Simon Ritter explains the impact Jigsaw will have on developers in terms of building their applications, as well as helping them to understand how things like encapsulation will change in JDK 9.
Alex Blewitt introduces modularity in general, and the choices that OSGi made in bringing modularization to the JVM. He also looks ahead and asks how OSGi and Jigsaw will evolve in the future.
Simon Ritter looks at the fundamentals of how modularity in Java works, explaining the impact project Jigsaw has on writing apps, and how encapsulation will change in JDK 9.
José Valim introduces Elixir and some of the most important features: data types, modules, async, collections, parallelism, streams, etc.
Mickael Istria showcases a number of extensions to the Eclipse IDE making it easier to import projects (simple or complex) and honoring modularity in the Project Explorer.
Marius Bogoevici discusses how to design Spring Integration applications in a modular fashion, by grouping together logically-related components into subsystems that interact with each other.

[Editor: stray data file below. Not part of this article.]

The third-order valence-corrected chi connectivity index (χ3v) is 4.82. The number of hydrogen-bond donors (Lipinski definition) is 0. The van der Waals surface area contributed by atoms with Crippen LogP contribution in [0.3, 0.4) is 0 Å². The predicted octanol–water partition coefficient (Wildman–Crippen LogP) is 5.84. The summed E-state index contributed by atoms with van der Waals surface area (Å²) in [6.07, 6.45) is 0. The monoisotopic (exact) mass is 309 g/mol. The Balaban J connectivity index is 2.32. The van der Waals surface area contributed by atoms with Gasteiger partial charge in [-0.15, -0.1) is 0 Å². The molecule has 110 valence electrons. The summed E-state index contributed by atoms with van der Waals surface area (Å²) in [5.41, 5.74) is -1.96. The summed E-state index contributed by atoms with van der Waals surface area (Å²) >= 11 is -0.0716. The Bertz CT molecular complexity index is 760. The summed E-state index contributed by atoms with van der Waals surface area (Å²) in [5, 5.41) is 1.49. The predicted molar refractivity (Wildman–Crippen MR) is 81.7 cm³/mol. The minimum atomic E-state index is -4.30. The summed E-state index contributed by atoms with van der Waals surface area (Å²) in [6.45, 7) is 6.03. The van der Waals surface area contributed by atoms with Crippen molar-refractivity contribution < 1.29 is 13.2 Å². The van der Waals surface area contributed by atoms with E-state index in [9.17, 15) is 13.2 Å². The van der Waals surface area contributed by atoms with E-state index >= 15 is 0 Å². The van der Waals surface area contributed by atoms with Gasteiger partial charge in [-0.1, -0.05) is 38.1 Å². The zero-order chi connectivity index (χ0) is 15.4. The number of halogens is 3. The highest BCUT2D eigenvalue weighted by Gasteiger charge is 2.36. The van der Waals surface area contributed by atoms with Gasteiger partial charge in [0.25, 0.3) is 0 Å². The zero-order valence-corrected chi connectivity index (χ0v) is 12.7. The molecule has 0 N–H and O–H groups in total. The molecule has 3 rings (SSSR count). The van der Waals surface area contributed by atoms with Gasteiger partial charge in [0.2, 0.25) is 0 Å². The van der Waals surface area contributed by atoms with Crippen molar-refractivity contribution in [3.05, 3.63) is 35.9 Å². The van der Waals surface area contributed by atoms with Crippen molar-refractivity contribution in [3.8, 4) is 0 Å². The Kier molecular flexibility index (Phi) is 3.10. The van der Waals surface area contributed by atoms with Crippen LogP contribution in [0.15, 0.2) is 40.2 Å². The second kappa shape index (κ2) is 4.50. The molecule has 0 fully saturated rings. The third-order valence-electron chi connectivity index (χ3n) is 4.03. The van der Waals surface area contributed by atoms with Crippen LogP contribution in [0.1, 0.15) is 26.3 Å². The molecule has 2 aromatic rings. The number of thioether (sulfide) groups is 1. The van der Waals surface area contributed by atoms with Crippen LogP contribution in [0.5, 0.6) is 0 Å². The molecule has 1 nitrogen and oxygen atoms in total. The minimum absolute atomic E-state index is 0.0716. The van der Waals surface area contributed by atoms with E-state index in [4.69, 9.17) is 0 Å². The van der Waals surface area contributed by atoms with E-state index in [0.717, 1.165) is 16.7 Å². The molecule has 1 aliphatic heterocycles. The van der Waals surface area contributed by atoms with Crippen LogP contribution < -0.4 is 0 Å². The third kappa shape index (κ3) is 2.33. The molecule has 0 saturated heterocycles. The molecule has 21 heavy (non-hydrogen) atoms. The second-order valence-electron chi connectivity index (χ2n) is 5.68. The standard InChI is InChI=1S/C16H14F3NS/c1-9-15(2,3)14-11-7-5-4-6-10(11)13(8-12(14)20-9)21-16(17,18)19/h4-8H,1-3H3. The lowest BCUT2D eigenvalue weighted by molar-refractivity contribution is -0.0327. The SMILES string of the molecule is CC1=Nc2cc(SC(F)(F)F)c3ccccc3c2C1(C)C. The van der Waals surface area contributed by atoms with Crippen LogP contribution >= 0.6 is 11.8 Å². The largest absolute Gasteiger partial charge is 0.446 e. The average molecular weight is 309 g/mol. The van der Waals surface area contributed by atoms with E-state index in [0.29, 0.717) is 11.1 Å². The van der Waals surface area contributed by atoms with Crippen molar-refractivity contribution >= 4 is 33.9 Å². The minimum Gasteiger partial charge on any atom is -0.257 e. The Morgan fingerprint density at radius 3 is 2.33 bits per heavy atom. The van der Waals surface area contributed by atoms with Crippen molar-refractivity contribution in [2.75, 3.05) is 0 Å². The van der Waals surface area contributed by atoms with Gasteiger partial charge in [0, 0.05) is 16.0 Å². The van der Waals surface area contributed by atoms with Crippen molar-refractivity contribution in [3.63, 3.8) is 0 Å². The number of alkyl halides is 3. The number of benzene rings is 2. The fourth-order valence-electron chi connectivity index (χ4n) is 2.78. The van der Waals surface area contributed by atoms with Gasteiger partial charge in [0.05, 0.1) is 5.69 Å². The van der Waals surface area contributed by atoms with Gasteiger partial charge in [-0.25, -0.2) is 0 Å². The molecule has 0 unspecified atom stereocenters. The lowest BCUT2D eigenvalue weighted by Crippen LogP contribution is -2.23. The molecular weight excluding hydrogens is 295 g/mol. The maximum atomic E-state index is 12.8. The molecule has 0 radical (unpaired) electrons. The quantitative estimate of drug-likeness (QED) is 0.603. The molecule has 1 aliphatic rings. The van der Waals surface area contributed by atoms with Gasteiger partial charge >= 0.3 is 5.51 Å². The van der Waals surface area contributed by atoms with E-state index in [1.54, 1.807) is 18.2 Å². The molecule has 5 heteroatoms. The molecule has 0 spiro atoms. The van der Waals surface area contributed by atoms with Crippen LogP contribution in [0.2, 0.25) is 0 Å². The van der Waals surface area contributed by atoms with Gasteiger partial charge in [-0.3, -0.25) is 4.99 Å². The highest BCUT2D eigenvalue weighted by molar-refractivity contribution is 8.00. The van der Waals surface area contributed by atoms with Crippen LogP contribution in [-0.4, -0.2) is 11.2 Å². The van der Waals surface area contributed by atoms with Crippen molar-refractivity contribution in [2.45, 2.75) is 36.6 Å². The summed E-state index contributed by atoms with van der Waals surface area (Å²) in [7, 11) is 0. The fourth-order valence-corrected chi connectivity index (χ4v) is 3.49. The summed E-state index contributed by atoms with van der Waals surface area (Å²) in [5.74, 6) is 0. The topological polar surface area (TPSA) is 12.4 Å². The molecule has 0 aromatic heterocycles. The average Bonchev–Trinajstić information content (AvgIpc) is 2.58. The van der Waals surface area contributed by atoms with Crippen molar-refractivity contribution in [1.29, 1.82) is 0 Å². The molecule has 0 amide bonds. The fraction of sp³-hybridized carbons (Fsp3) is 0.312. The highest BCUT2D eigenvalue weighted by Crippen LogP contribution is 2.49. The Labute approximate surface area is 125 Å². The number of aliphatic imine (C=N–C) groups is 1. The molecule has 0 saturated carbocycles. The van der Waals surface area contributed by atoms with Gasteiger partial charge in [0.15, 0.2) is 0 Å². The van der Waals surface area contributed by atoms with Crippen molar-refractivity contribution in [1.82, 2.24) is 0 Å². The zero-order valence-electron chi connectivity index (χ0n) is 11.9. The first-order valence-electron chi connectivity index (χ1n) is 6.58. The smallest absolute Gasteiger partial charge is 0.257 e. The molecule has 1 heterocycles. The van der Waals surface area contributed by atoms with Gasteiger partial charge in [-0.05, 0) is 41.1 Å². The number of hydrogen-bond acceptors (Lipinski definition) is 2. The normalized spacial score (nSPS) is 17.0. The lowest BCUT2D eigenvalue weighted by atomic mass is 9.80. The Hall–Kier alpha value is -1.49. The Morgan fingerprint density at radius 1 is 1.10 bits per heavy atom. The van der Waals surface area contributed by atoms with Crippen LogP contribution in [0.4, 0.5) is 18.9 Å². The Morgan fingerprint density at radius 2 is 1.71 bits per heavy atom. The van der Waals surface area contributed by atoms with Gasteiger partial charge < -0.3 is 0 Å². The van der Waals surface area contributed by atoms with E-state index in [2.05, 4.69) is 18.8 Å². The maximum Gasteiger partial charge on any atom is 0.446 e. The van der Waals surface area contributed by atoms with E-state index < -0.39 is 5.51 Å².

Oliver Wegner, Stefan Tilkov show how OTTO, Germany’s largest online fashion retailer, used a system-of-systems approach to enable modular, parallel development of its ambitious shop relaunch.
Ola Bini attempts to answer a few questions: Why are new languages still being created, Is it worth choosing languages strategically, and Does language actually matter?
Jonathan Shapiro, Dean Tribble, Marc Steigler, David Wagner and Mark S. Miller (moderator) present their view on achieving security while using modularity for building large systems.
Ian Robinson explains where OSGi fits into the Java ecosystem, presenting the needs met by OSGi, the framework’s current status and a peek of future developments.